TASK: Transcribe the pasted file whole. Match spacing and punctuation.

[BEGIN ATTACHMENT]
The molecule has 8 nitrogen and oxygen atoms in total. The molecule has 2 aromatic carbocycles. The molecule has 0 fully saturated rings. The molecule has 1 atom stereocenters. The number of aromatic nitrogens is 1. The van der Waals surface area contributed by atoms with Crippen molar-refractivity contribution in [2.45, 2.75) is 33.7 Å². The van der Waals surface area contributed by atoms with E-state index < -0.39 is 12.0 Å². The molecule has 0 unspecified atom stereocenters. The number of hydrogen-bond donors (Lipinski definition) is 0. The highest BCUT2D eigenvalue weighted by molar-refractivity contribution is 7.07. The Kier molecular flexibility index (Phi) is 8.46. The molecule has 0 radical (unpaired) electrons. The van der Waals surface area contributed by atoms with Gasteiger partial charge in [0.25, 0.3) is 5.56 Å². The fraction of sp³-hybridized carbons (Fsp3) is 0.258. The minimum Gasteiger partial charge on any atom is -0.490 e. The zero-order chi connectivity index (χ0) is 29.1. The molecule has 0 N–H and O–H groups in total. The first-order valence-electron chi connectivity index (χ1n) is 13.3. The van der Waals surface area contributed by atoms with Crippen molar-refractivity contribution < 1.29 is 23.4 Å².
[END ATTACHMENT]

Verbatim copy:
The molecule has 8 nitrogen and oxygen atoms in total. The molecule has 2 aromatic carbocycles. The molecule has 0 fully saturated rings. The molecule has 1 atom stereocenters. The number of aromatic nitrogens is 1. The van der Waals surface area contributed by atoms with Crippen molar-refractivity contribution in [2.45, 2.75) is 33.7 Å². The van der Waals surface area contributed by atoms with E-state index < -0.39 is 12.0 Å². The molecule has 0 unspecified atom stereocenters. The number of hydrogen-bond donors (Lipinski definition) is 0. The highest BCUT2D eigenvalue weighted by molar-refractivity contribution is 7.07. The Kier molecular flexibility index (Phi) is 8.46. The molecule has 0 radical (unpaired) electrons. The van der Waals surface area contributed by atoms with Gasteiger partial charge in [0.25, 0.3) is 5.56 Å². The fraction of sp³-hybridized carbons (Fsp3) is 0.258. The minimum Gasteiger partial charge on any atom is -0.490 e. The zero-order chi connectivity index (χ0) is 29.1. The molecule has 0 N–H and O–H groups in total. The first-order valence-electron chi connectivity index (χ1n) is 13.3. The van der Waals surface area contributed by atoms with Crippen molar-refractivity contribution < 1.29 is 23.4 Å².